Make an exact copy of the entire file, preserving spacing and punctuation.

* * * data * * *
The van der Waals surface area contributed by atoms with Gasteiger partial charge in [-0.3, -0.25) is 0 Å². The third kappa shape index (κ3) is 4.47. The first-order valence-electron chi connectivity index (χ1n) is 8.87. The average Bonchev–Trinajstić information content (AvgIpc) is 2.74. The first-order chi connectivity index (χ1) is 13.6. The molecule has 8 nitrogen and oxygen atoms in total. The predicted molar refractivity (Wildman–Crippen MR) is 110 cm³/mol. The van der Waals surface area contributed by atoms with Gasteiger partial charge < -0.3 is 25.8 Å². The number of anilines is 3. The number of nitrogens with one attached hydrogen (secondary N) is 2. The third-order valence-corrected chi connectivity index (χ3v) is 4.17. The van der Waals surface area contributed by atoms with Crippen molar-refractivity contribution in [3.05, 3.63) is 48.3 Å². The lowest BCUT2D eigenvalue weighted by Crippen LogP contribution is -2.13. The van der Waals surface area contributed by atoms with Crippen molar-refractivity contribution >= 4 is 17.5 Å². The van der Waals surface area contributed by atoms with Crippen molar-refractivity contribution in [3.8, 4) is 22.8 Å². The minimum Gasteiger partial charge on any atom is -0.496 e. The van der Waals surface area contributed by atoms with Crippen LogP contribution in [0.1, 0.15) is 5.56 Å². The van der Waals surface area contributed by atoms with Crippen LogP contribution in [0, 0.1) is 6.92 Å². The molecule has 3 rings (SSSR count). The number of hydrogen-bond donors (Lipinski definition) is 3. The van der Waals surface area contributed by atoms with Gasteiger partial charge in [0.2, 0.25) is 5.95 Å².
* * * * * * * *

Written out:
The van der Waals surface area contributed by atoms with Gasteiger partial charge in [-0.3, -0.25) is 0 Å². The third kappa shape index (κ3) is 4.47. The first-order valence-electron chi connectivity index (χ1n) is 8.87. The average Bonchev–Trinajstić information content (AvgIpc) is 2.74. The first-order chi connectivity index (χ1) is 13.6. The molecule has 8 nitrogen and oxygen atoms in total. The predicted molar refractivity (Wildman–Crippen MR) is 110 cm³/mol. The van der Waals surface area contributed by atoms with Gasteiger partial charge < -0.3 is 25.8 Å². The number of anilines is 3. The number of nitrogens with one attached hydrogen (secondary N) is 2. The third-order valence-corrected chi connectivity index (χ3v) is 4.17. The van der Waals surface area contributed by atoms with Crippen molar-refractivity contribution in [3.05, 3.63) is 48.3 Å². The lowest BCUT2D eigenvalue weighted by Crippen LogP contribution is -2.13. The van der Waals surface area contributed by atoms with Crippen molar-refractivity contribution >= 4 is 17.5 Å². The van der Waals surface area contributed by atoms with Crippen molar-refractivity contribution in [3.8, 4) is 22.8 Å². The minimum Gasteiger partial charge on any atom is -0.496 e. The van der Waals surface area contributed by atoms with Crippen LogP contribution in [0.1, 0.15) is 5.56 Å². The van der Waals surface area contributed by atoms with Crippen LogP contribution in [0, 0.1) is 6.92 Å². The molecule has 3 rings (SSSR count). The number of hydrogen-bond donors (Lipinski definition) is 3. The van der Waals surface area contributed by atoms with Gasteiger partial charge in [0.2, 0.25) is 5.95 Å².